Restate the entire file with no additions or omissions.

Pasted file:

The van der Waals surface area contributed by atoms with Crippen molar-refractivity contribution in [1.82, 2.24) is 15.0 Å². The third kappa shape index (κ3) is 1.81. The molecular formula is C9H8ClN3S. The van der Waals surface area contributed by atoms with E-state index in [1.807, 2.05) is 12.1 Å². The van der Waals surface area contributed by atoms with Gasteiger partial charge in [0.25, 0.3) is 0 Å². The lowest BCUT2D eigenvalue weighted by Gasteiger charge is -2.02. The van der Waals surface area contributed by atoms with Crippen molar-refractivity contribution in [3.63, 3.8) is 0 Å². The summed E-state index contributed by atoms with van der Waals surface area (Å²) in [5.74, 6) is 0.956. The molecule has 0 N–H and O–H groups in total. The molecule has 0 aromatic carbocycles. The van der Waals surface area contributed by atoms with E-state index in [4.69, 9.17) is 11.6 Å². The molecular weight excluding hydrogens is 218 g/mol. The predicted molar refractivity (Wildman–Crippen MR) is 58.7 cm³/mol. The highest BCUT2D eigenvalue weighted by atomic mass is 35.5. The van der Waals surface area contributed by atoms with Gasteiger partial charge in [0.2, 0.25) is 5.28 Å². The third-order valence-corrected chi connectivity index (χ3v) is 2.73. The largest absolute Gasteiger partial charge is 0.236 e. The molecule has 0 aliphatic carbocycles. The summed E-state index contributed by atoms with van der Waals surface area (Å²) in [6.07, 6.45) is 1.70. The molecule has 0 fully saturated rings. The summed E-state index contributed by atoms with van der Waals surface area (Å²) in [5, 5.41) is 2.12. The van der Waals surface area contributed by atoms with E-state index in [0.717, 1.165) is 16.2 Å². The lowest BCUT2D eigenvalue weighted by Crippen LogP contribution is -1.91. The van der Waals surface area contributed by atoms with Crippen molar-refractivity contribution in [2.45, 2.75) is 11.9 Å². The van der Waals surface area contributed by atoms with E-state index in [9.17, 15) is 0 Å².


The van der Waals surface area contributed by atoms with Crippen molar-refractivity contribution in [1.82, 2.24) is 15.0 Å². The third kappa shape index (κ3) is 1.81. The molecular formula is C9H8ClN3S. The van der Waals surface area contributed by atoms with E-state index in [1.807, 2.05) is 12.1 Å². The van der Waals surface area contributed by atoms with Gasteiger partial charge in [0.25, 0.3) is 0 Å². The lowest BCUT2D eigenvalue weighted by Gasteiger charge is -2.02. The van der Waals surface area contributed by atoms with Crippen molar-refractivity contribution in [3.63, 3.8) is 0 Å². The summed E-state index contributed by atoms with van der Waals surface area (Å²) in [5.74, 6) is 0.956. The molecule has 0 N–H and O–H groups in total. The molecule has 0 aromatic carbocycles. The van der Waals surface area contributed by atoms with E-state index in [4.69, 9.17) is 11.6 Å². The molecular weight excluding hydrogens is 218 g/mol. The predicted molar refractivity (Wildman–Crippen MR) is 58.7 cm³/mol. The highest BCUT2D eigenvalue weighted by atomic mass is 35.5. The van der Waals surface area contributed by atoms with Gasteiger partial charge in [0.2, 0.25) is 5.28 Å². The third-order valence-corrected chi connectivity index (χ3v) is 2.73. The largest absolute Gasteiger partial charge is 0.236 e. The molecule has 0 aliphatic carbocycles. The summed E-state index contributed by atoms with van der Waals surface area (Å²) in [6.07, 6.45) is 1.70. The molecule has 0 fully saturated rings. The summed E-state index contributed by atoms with van der Waals surface area (Å²) in [5, 5.41) is 2.12. The van der Waals surface area contributed by atoms with E-state index in [0.717, 1.165) is 16.2 Å². The lowest BCUT2D eigenvalue weighted by Crippen LogP contribution is -1.91. The van der Waals surface area contributed by atoms with Crippen molar-refractivity contribution in [2.45, 2.75) is 11.9 Å². The van der Waals surface area contributed by atoms with E-state index in [9.17, 15) is 0 Å².